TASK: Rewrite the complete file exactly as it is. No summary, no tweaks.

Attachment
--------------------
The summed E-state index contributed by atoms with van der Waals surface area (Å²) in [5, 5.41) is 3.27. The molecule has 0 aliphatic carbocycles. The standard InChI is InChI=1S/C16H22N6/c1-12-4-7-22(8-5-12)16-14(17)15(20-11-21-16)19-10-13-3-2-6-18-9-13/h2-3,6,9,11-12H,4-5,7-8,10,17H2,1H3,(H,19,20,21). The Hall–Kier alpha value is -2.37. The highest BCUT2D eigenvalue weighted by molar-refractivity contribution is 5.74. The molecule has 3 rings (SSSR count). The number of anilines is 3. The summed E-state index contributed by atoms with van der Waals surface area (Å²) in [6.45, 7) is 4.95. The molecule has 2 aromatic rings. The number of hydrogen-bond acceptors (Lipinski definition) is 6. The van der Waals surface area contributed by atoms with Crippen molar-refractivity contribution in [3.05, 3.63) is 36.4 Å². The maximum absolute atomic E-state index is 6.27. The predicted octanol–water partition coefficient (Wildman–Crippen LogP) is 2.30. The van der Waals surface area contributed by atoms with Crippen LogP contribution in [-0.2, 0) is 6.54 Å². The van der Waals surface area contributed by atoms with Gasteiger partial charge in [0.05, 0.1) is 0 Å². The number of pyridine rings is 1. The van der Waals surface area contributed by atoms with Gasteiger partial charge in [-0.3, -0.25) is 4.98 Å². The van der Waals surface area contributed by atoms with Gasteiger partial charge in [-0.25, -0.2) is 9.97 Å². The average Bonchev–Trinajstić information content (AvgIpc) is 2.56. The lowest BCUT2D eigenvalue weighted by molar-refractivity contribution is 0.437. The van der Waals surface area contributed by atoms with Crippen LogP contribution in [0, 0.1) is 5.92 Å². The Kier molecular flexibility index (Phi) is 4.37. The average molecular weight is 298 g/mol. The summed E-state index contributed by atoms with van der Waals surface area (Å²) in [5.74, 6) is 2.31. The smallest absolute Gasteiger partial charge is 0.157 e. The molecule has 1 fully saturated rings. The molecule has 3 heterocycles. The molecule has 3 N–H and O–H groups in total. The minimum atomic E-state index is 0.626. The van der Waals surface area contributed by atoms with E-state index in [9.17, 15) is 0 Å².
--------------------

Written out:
The summed E-state index contributed by atoms with van der Waals surface area (Å²) in [5, 5.41) is 3.27. The molecule has 0 aliphatic carbocycles. The standard InChI is InChI=1S/C16H22N6/c1-12-4-7-22(8-5-12)16-14(17)15(20-11-21-16)19-10-13-3-2-6-18-9-13/h2-3,6,9,11-12H,4-5,7-8,10,17H2,1H3,(H,19,20,21). The Hall–Kier alpha value is -2.37. The highest BCUT2D eigenvalue weighted by molar-refractivity contribution is 5.74. The molecule has 3 rings (SSSR count). The number of anilines is 3. The summed E-state index contributed by atoms with van der Waals surface area (Å²) in [6.45, 7) is 4.95. The molecule has 2 aromatic rings. The number of hydrogen-bond acceptors (Lipinski definition) is 6. The van der Waals surface area contributed by atoms with Crippen molar-refractivity contribution in [3.05, 3.63) is 36.4 Å². The maximum absolute atomic E-state index is 6.27. The predicted octanol–water partition coefficient (Wildman–Crippen LogP) is 2.30. The van der Waals surface area contributed by atoms with Crippen LogP contribution in [-0.2, 0) is 6.54 Å². The van der Waals surface area contributed by atoms with Gasteiger partial charge in [0.05, 0.1) is 0 Å². The number of pyridine rings is 1. The van der Waals surface area contributed by atoms with Gasteiger partial charge in [-0.3, -0.25) is 4.98 Å². The van der Waals surface area contributed by atoms with Gasteiger partial charge in [-0.25, -0.2) is 9.97 Å². The average Bonchev–Trinajstić information content (AvgIpc) is 2.56. The lowest BCUT2D eigenvalue weighted by molar-refractivity contribution is 0.437. The van der Waals surface area contributed by atoms with Crippen LogP contribution in [0, 0.1) is 5.92 Å². The Kier molecular flexibility index (Phi) is 4.37. The average molecular weight is 298 g/mol. The summed E-state index contributed by atoms with van der Waals surface area (Å²) in [5.74, 6) is 2.31. The smallest absolute Gasteiger partial charge is 0.157 e. The molecule has 1 fully saturated rings. The molecule has 3 heterocycles. The molecule has 3 N–H and O–H groups in total. The minimum atomic E-state index is 0.626. The van der Waals surface area contributed by atoms with E-state index in [9.17, 15) is 0 Å².